LONDON — The $1.9 trillion coronavirus relief package in the United States is a “significant engine for the world economy” and will have positive spillover effects in the euro zone, the chief economist of the European Central Bank told CNBC.
Earlier this month, President Joe Biden signed a massive fiscal stimulus plan that will send direct payments of up to $1,400 to most Americans. The program, which is already underway, is expected to prop up the world economy. In fact, the Organization for Economic Cooperation and Development estimated this month that the relief bill will add about 1 percentage point to global growth this year.
And the euro zone is expecting to benefit from that too.
“There will be positive spillovers from the U.S., the fact that there is a significant stimulus in the U.S. will boost global GDP, will boost exports from the euro area,” ECB Chief Economist Philip Lane told CNBC’s Annette Weisbach Monday.
A large part of the economic output in the euro area is driven by exports, which were severely hit by the pandemic. Data released in January showed that euro zone exports dropped 11.4% over a 12-month period.
“Of course, the initial impact was visible more in the financial market, but over time, as this stimulus gets rolled out, it will be a significant engine for the world economy,” Lane added.
European officials often come under criticism for not providing similar fiscal power to the United States. The 27 European nations, for example, agreed in July to implement a 750 billion euro ($895 billion) joint stimulus, but those funds have not yet been distributed.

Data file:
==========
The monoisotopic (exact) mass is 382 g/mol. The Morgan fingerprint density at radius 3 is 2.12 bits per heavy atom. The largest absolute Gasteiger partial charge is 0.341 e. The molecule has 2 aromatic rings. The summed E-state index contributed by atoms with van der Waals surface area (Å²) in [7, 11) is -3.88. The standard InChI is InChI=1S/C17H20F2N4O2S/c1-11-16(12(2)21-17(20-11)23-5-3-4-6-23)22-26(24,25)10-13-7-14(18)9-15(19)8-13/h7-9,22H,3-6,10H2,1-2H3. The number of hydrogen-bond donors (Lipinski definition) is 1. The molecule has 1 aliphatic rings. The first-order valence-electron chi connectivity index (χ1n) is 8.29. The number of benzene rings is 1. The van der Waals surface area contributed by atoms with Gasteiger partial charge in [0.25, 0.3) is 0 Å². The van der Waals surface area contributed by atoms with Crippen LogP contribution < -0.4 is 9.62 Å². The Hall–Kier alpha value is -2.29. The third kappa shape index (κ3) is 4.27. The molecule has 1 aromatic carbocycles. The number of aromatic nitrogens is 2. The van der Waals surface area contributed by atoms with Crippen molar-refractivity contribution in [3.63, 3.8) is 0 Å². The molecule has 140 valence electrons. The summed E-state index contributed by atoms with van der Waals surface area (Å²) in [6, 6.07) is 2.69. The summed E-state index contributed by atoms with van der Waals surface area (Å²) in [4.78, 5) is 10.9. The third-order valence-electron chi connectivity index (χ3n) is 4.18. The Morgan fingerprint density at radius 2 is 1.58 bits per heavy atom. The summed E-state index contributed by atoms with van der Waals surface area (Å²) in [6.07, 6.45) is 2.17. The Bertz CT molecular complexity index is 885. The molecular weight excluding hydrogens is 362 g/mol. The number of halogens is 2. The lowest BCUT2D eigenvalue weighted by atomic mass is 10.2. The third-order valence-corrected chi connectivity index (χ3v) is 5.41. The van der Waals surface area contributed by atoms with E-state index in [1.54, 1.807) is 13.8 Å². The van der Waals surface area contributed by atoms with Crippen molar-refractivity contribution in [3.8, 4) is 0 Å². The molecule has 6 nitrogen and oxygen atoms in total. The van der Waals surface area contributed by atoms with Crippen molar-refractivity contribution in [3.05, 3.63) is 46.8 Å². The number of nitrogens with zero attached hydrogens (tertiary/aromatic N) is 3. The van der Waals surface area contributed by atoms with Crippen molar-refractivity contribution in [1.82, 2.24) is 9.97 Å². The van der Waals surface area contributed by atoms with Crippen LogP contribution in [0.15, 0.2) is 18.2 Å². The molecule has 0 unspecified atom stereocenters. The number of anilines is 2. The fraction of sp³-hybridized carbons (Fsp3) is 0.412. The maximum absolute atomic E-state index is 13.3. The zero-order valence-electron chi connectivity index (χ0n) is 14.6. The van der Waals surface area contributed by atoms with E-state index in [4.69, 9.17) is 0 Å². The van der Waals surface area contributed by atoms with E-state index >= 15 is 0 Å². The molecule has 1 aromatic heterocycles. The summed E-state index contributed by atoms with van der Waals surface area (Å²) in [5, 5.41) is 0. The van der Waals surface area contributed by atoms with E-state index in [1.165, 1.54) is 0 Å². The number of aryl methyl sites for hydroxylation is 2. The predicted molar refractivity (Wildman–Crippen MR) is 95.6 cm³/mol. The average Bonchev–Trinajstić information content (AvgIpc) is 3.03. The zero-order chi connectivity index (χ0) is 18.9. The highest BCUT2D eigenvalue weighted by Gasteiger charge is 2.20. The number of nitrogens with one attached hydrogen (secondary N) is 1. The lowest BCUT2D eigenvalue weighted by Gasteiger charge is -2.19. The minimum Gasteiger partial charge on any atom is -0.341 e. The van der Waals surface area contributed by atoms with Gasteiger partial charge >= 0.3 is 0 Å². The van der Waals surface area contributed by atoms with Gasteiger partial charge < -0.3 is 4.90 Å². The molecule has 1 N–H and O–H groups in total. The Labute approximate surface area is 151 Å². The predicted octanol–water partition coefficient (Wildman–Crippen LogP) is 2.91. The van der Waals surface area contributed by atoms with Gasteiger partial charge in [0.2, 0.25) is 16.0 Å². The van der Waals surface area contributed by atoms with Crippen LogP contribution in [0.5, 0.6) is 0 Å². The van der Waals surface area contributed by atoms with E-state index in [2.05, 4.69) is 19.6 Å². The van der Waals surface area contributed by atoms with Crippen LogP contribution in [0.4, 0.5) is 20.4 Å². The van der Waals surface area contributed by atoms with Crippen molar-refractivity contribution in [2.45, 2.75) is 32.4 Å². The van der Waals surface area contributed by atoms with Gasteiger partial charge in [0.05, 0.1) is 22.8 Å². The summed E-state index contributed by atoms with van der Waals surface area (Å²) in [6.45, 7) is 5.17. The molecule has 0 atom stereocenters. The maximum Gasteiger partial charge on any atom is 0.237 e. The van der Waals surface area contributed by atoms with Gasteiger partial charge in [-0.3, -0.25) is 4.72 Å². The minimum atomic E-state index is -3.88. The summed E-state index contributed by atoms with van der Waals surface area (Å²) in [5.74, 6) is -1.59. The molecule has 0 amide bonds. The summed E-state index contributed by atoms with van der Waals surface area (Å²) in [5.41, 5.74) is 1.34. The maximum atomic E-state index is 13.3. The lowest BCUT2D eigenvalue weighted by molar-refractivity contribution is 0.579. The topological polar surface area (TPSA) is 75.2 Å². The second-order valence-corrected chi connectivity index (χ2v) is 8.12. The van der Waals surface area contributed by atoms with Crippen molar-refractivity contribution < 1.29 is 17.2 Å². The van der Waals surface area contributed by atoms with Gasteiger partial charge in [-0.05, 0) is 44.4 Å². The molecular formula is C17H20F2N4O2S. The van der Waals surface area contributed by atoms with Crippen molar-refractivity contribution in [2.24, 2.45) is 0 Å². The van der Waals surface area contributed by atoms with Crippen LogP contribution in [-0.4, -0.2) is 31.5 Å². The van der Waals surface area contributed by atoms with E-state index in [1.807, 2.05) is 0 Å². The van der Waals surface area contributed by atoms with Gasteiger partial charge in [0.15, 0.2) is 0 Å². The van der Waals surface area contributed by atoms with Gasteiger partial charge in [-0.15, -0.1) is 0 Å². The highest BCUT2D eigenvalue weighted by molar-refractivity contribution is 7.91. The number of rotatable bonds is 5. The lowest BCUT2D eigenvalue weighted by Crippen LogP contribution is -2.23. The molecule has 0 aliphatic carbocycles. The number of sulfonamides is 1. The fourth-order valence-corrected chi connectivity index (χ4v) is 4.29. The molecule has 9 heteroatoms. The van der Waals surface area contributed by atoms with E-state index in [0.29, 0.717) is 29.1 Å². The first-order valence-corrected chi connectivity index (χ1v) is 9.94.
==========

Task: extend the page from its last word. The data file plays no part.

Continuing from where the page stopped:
“Given the nature of the U.S. you can have very large fiscal packages embodied in a single piece of legislation. As you know in the European situation we’ve a mix, we have 19 fiscal policies and then we have the joint fiscal action,” Lane said.
Lane pointed to a recent meeting among euro zone finance ministers, where there were commitments to “an agile fiscal response” with no early exit.
At the same meeting, European officials also said that it is likely that stricter budgetary targets will remain on hold in 2022, so member states will continue to have the capacity to address the economic challenges of the coronavirus pandemic.
The euro area has been severely hit by the health emergency, having contracted almost 7% in 2020. Though the ECB has forecast a growth rate of 4% for the euro area this year, this comes with a large level of uncertainty.
The economic performance will depend on the evolution of the pandemic, including new variants; as well as the vaccination rollout, which has been difficult for the EU so far. In addition, some EU nations are currently facing the start of a third wave of infections and have therefore imposed tougher restrictions on movement.
In this context, whether at the national or European level, Lane suggested that member states might soon be discussing how to provide more help for their populations.
“The parameters of the fiscal debate have clearly moved with the U.S. decision. And it is an important issue for European policymakers to reflect upon about how to calibrate the European fiscal response, and to make sure it’s sufficient to get through this pandemic,” Lane said.